3. Nageia Gaertner, Fruct. Sem. Pl. 1: 191. 1788.
竹柏属 zhu bai shu
Trees evergreen, dioecious or rarely monoecious; crown columnar. Leaves spirally arranged or in decussate, opposite pairs on leading shoots, opposite or subopposite on lateral shoots, ± monomorphic, adult leaves similar to juvenile leaves but often larger or wider (although juvenile leaves larger in Nageia wallichiana), more than 5 mm; petiole twisted through 90° ; blade broadly ovate-elliptic to oblong-lanceolate, without obvious midvein but with many, slender, parallel, longitudinal veins converging toward base and apex, stomatal lines abaxial or rarely on all surfaces. Pollen cones axillary, solitary or clustered in small, spikelike groups of 3-6, borne on naked peduncles, ovoid-cylindric, with basal sterile scales; pollen 2-saccate. Seed-bearing structures terminal on short, scaly, axillary branchlets, solitary or occasionally paired; bracts usually obsolete, scarcely thicker than peduncle, rarely succulent and thicker than peduncle; ovule inverted. Epimatium wholly enveloping seed, leathery, with bluish black bloom when ripe. Seed drupelike, globose.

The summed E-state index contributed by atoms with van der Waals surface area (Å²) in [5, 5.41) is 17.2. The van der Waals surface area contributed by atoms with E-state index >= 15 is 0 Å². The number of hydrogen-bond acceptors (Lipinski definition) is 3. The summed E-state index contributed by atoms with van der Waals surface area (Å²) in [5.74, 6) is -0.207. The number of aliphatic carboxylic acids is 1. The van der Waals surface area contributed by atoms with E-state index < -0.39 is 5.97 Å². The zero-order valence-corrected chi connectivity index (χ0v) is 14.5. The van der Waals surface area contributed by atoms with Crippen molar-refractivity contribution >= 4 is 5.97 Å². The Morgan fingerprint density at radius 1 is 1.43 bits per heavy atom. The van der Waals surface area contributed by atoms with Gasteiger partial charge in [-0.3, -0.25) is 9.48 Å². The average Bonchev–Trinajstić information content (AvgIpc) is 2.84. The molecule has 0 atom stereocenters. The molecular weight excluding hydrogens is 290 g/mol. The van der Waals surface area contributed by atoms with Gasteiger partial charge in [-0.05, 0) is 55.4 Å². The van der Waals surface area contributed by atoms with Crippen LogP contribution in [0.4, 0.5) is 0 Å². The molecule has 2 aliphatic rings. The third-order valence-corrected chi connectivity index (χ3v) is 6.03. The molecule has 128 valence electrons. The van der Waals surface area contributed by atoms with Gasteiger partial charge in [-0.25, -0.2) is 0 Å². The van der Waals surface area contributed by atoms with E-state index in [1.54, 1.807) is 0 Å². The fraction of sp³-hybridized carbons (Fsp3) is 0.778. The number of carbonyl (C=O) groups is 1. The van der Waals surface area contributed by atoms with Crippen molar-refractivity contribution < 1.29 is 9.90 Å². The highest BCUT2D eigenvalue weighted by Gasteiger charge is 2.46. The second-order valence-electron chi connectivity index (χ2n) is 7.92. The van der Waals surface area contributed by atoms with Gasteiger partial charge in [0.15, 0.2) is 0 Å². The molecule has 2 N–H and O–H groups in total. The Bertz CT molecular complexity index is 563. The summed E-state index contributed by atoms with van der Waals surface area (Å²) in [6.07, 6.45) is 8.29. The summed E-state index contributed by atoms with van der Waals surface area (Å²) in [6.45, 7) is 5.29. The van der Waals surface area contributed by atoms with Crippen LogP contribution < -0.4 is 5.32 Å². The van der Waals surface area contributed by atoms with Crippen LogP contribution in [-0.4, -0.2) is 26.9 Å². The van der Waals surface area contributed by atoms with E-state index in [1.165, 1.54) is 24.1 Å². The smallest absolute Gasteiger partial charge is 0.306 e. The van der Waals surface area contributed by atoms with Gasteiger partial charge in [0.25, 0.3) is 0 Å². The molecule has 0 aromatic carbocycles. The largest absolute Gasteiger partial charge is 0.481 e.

Five to seven species: Bangladesh, Cambodia, China, India, Indonesia, Japan (including Ryukyu Islands), Laos, Malaysia, Myanmar, Philippines, Thailand, Vietnam; three species in
The leaves of Nageia strongly differ from those of Podocarpus in their numerous, parallel veins and absence of a midvein, and are superficially much more similar to those of Agathis (Araucariaceae). The Chinese species of Nageia were treated in FRPS under Podocarpus. D. Z. Fu (Acta Phytotax. Sin. 30: 515-528. 1991) placed the genus in its own family, Nageiaceae, but this view has since been refuted by several workers using different lines of evidence.